Step 3: Final Diagnosis (Eternal Problem) – Reaping Corruption
The perpetuation of the law is a “curse” (3:10, 13) reaping death’s dark “corruption” (v. 8a). No matter how much Christ is preached to add-oners, Christ only becomes a de facto add-on to the add-ons, and the law continues to dominate. No wonder that Paul, who wants his Galatian friends to reap Christ, would have his opponents “castrate” themselves (5:12, figure of speech), for the law of add-ons only “cuts us off” from Christ. Paul’s opponents no doubt had bragging rights to many pounds of flesh–their harvest of flesh. But, finally, it is corrupt flesh: without faith-in-Christ, without Spirit, without love. And, like all corrupt flesh, will die the eternal death that the law and the law’s God demands.


Step 4: Initial Prognosis (Eternal Solution) – A New Creation
God indeed has put an end to the law, but that end is only in Christ (5:18; see Rom 10:4) whom God the Father “raised from the dead” (1:1). Christ, that is, the person Jesus of Nazareth who was crucified and risen and promises to return at the end of days, is himself the law’s termination and fulfillment. In him, there is no law of add-ons, period. In him, the law’s demand for uncorrupt faith is completely fulfilled. In him, the old creation and its desire for self-aggrandizement (sin) is crucified, put to death. Contrary to the add-oners, “in Christ” there is neither Jew nor Gentile, neither circumcision nor uncircumcision. The only thing that counts before God is “faith working through love” (5:6) which is a “new creation” (v. 15). Such faith is entirely new. The law had heretofore merely glimpsed it by way of anticipation, as proclaiming the promise of Christ to Abraham and to Abraham’s spiritual children (3:28-29). But now that Christ has arrived, the law proves its own limitation. How “foolish” of the Galatians (and us), then, to want to add-on the law yet again!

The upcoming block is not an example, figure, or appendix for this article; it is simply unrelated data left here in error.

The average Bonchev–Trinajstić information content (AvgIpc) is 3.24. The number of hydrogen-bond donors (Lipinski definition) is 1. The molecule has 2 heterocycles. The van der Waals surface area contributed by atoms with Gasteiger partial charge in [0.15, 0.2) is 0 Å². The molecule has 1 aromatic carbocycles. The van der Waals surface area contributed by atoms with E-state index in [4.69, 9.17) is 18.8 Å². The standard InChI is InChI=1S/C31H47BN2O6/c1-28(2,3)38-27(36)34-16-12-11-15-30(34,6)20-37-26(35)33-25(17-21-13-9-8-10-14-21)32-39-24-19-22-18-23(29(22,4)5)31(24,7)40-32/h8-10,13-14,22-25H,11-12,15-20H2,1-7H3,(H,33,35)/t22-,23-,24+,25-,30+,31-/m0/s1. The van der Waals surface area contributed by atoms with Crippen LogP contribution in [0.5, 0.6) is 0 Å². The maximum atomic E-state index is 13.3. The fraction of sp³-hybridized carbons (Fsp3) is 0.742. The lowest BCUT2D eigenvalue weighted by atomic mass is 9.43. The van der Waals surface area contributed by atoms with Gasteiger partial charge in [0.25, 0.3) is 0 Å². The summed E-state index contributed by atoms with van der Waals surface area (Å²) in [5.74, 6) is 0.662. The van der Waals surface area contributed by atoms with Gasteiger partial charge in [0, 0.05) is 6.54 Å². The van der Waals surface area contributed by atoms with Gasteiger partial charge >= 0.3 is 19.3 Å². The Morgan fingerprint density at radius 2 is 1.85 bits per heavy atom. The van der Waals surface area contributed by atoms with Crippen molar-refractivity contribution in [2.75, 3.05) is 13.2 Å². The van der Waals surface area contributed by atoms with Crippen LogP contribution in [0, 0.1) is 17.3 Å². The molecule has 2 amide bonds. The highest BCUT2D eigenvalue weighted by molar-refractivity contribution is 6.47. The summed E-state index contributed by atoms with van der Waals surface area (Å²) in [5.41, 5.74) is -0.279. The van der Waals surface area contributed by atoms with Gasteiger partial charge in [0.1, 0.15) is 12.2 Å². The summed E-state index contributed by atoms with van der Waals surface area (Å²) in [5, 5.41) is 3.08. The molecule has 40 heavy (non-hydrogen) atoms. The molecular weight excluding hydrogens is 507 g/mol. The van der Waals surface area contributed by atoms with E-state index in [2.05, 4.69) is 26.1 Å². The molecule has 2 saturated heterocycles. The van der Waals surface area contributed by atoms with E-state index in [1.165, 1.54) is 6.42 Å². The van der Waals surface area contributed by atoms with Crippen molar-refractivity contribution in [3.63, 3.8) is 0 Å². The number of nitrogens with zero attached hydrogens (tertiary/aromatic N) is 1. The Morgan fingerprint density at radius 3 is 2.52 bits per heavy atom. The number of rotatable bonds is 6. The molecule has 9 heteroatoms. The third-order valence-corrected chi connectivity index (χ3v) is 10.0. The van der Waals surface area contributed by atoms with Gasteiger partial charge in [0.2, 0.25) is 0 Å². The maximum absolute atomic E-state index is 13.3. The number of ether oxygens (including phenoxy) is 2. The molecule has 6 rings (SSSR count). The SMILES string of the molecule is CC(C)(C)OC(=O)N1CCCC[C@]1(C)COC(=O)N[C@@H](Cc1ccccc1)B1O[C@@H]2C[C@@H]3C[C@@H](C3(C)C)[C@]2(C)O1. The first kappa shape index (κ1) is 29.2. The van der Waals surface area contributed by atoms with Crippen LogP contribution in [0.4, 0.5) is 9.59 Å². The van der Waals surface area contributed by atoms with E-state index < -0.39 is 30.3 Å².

Step 5: Advanced Prognosis (Internal Solution) – Sowing to the Spirit
By faith-in-Christ alone, one “sows to the Spirit” and reaps the promise of eternal life (v. 8b). Paul’s opponents were boasting in their circumcised converts to the law. Paul, however, preferred to boast (if he had to) in the cross of Christ which ended the law of circumcision and all other add-ons. “Sowing to the Spirit” means a circumcision of the heart (4:6; see Rom 2:29), a crucifixion of the flesh’s desires (5:22). It means that the old Paul is dead to the law and alive to Christ (2:20). This is true freedom (5:1), not the freedom to choose among the infinite variety of add-ons but the freedom not to be bound by them! So long as we “sow to the flesh” (v. 8a), we indeed must choose among the add-ons; but this is a false freedom. True freedom is “sowing to the Spirit” (v. 8b) insofar as we are free from the curse of the law.

Step 6: Final Prognosis (External Solution) – The Law of Christ
For those who depend on Christ alone rather than the law of add-ons, doing good is truly “good” (v. 10) when it is exclusively for the sake of others (i.e., “for the sake of Christ,” the quintessential other). Paul prefers to boast in the cross of Christ because it signifies a “work” wholly for the benefit of others; thus, Paul is “crucified” to the world, “dead” to the law’s demands (v. 14). To “bear one another’s burdens” is work sown in the Spirit because it is directed away from oneself. Such work, wholly removed from the law (5:22-23), is what Paul calls the “law of Christ” (v. 2). It is also called “love” (5:6)-Paul’s “rule” (v. 16) or principle or guide for those “in Christ” no longer chained to the law of add-ons. Love is not an add-on because love adds nothing to one’s own standing before God. But love does illicit “crucifixion,” “persecution,” the “stigma” of Christ, the “marks” of Jesus (6:17), which Paul’s opponents so desperately sought to avoid.